Decatur providing enhanced insurance coverage for firefighters diagnosed with cancer

WAAY 31 spoke with firefighters who told us why this is so important for them.

Posted: Dec 18, 2019 6:39 PM
Updated: Dec 19, 2019 9:24 AM

Decatur firefighters are extra thankful because the city is giving them extra and enhanced insurance coverage for cancer. Some of those firefighters explained to WAAY 31 why the coverage is so important.

The day to day job of a firefighter comes with many dangerous challenges, and while being injured on the job is always a concern...so are the long term effects of being a firefighter.

One thing that is on firefighters minds is the possibility that they may get cancer throughout their career especially when they have to go into house fires and other situations that involve a lot of smoke. They wear as much protective gear to try to prevent them from breathing in too much smoke, but the possibility of them getting cancer is still there.

"It’s a really big concern with everybody. Everybody talks about it," Tracy Thornton, Division Chief for Decatur Fire and Rescue, said.

Thornton has been a fireman for more than 20 years, and he said throughout his career he’s seen multiple co workers diagnosed with cancer.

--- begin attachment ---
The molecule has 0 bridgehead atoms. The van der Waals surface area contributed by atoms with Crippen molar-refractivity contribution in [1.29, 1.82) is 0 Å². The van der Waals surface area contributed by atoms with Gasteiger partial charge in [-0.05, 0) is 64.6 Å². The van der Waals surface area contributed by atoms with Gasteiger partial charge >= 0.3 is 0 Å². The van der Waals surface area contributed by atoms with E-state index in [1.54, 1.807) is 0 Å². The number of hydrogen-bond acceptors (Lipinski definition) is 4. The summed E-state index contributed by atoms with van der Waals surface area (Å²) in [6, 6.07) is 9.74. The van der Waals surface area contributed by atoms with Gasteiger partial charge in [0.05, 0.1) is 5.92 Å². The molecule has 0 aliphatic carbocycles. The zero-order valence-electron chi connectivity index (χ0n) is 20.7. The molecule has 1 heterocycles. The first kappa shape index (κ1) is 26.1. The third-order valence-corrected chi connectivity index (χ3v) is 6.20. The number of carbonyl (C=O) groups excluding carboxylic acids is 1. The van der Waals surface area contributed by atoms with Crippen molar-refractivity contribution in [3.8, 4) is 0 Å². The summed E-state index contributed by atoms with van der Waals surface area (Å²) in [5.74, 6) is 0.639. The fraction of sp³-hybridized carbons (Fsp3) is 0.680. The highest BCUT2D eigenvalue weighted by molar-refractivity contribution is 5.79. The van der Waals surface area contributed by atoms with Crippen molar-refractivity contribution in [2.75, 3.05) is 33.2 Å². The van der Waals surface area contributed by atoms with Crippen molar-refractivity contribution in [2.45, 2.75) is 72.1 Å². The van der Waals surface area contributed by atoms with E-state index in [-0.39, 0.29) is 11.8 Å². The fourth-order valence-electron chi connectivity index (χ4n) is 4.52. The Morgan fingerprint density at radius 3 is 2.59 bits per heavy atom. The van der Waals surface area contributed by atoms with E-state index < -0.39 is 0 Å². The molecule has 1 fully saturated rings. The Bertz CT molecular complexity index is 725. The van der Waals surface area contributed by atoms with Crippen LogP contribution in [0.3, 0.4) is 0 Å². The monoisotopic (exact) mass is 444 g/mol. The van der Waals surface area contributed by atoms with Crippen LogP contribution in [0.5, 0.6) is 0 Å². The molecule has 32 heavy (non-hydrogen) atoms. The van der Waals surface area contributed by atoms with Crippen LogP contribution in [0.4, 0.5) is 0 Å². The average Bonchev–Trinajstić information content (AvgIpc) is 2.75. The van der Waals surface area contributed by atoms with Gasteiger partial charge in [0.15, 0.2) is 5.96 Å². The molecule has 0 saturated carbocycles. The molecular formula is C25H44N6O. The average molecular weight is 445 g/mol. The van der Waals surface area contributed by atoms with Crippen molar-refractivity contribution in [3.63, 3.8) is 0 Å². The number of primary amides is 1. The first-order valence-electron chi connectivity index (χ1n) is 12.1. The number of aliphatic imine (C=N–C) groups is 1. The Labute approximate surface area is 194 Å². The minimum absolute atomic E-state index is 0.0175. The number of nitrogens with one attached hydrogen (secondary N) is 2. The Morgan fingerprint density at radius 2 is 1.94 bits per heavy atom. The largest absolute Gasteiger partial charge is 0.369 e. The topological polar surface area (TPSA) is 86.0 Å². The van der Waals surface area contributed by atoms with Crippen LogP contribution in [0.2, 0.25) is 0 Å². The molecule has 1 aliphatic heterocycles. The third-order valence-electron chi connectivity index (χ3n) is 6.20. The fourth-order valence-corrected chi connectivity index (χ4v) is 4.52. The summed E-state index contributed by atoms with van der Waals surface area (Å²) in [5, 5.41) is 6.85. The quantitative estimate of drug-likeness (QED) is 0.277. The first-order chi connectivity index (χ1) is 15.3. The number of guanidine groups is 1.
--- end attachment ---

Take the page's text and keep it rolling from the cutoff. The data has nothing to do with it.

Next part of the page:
"We have had several fireman that actually while at work had cancer and right now there’s probably 2-3 that’s retired from Decatur that’s had cancer," he said.

Earlier this year, the state mandated cities provide cancer insurance to firefighters, but it was only basic coverage for certain types of cancers. On Monday the Decatur City Council decided to go beyond that and offer enhanced coverage cover all cancers for all firefighters.

“It’s a great thing that they did for us," Thornton said.

Even though he's grateful for what the council did, he says they’ll work on different safety measures daily to prevent the firefighters from even getting cancer.

“We really need to concentrate on preventing the guys from getting cancer in the first place so hopefully we won’t have to use the insurance coverage," he said.

The city will be footing the bill for the premium. Thornton says fire departments aren’t getting as many applicants as before and the possibility of getting hurt or getting cancer could play a role, so he’s hoping moves like these will fix that.

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